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Indiana Jones - Page 6

post #251 of 956
We also like tits.
post #252 of 956
Old school tits, that is! Not CG.
post #253 of 956
Quote:
Originally Posted by Spike Marshall View Post
Because people who love filmmaking are only invested in the practicalities of effects work.
Do the depths of your stupidity know no end?
post #254 of 956
Or claymation tits, like the Harpies in Jason and the Argonauts.
post #255 of 956
Thread Starter 
Quote:
Originally Posted by Litmus Configuration View Post
Do the depths of your stupidity know no end?
Apparently not, because I took that snarky sideswipe at people who don't freak out at CGI to be a snark sideswipe at people who don't freak out at CGI.
post #256 of 956
People who truly love filmmaking tend to be interested in the various techniques employed throughout film history to tell stories on the big screen, no matter how obsolete or archaic those techniques might now be. People who don't love filmmaking probably couldn't care less about matte paintings, forced perspective and miniatures, all of which go back to the very beginnings of cinema.

The fact that you took my comment as a snarky sideswipe about anything or anyone is far more damning for you than it is for me. Or the rest of humanity, for that matter. But I guess it's to be expected at this point.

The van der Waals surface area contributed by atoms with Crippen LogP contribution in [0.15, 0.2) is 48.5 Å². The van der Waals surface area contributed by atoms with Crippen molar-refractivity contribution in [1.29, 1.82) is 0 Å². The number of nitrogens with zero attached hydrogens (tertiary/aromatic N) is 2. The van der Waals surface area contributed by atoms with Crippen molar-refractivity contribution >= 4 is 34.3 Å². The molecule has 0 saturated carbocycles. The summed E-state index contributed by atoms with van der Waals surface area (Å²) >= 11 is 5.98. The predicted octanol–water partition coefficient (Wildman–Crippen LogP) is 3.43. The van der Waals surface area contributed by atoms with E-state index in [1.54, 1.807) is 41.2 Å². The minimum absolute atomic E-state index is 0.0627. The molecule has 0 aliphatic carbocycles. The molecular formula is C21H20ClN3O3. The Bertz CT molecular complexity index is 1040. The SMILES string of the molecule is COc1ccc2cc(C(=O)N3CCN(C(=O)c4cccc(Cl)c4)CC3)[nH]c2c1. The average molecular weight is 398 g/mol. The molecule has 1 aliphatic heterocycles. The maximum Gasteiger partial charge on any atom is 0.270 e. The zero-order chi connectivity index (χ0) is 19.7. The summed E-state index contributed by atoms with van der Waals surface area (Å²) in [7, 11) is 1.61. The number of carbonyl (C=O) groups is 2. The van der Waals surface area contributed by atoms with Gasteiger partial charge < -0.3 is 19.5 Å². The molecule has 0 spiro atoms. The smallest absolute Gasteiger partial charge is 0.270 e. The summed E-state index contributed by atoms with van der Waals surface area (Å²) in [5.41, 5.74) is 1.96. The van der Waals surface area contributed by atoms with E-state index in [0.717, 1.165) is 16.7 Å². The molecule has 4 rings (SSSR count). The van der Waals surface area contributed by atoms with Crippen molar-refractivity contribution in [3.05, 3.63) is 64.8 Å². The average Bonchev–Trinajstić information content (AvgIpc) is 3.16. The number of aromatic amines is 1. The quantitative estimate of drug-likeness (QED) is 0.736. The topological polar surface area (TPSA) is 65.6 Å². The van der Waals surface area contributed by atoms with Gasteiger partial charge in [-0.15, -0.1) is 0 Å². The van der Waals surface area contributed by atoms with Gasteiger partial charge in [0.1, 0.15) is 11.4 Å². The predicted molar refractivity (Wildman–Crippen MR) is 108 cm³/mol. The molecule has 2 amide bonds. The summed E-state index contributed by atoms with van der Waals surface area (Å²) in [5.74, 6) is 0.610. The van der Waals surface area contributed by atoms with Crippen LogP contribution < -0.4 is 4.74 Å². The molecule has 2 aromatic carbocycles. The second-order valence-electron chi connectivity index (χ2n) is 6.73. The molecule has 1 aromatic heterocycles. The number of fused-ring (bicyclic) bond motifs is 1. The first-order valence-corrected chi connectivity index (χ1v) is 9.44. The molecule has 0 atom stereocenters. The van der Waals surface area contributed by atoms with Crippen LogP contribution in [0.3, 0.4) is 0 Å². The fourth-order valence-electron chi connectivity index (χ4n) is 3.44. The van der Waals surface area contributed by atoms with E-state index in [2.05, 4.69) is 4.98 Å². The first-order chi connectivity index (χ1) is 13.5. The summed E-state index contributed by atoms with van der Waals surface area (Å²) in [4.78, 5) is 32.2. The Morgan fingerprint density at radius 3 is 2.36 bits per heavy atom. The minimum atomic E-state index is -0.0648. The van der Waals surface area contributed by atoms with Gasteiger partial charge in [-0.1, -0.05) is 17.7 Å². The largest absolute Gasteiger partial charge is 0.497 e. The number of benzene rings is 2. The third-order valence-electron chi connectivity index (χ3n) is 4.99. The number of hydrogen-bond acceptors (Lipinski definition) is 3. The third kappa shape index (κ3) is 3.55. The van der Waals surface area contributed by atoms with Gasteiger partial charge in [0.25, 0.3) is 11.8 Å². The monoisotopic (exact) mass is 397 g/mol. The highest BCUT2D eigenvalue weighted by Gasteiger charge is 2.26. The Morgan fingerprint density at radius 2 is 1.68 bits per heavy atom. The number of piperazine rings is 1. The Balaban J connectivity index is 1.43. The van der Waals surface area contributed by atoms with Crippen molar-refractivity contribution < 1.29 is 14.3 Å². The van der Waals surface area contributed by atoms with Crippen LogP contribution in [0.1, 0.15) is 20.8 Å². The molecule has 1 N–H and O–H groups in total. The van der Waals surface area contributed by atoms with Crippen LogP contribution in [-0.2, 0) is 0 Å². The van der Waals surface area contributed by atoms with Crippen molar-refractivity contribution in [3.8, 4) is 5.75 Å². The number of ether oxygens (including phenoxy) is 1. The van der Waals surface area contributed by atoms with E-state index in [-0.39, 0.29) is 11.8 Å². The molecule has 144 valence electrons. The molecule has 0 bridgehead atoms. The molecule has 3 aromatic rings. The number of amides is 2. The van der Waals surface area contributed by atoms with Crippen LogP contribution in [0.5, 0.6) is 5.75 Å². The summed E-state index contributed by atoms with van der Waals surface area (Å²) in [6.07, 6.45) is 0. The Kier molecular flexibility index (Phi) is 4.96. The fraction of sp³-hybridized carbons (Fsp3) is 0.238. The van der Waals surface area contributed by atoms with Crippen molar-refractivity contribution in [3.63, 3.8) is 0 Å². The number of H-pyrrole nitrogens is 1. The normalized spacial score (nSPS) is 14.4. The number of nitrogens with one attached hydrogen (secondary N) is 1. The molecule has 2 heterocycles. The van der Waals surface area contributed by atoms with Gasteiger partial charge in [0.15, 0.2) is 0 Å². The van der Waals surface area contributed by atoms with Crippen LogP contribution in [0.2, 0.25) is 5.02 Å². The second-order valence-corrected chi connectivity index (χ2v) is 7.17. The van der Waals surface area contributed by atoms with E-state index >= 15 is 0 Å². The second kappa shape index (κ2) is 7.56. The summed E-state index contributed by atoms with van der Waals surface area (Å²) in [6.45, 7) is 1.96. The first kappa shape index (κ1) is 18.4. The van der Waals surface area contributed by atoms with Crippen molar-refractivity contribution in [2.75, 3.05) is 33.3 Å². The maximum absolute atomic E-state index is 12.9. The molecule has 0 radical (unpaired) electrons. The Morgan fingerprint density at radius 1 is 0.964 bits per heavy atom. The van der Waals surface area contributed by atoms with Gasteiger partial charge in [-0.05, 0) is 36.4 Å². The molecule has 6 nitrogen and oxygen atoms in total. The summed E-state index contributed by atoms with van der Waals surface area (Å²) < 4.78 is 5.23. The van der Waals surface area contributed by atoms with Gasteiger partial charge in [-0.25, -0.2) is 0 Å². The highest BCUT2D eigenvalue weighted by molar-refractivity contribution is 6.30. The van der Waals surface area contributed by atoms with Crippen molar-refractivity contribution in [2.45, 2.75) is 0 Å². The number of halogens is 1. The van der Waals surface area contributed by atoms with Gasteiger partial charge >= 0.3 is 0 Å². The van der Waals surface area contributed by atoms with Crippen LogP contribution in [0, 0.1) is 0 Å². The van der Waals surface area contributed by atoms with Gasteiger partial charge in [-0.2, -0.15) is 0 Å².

post #257 of 956
Thread Starter 
But you're the one making an idiotic sweeping statement, because it's possible to connect with a film on a multitude of levels other than sheer craft.
post #258 of 956
Quote:
Originally Posted by Spike Marshall View Post
But you're the one making an idiotic sweeping statement, because it's possible to connect with a film on a multitude of levels other than sheer craft.
How is it a sweeping statement when we're talking specifically about visual effects and how they affect filmmaking? Do you even read that which you continuously lash out against? Oh wait, the answer is always "no," isn't it?
post #259 of 956
god damn you two hate each other
post #260 of 956
Quote: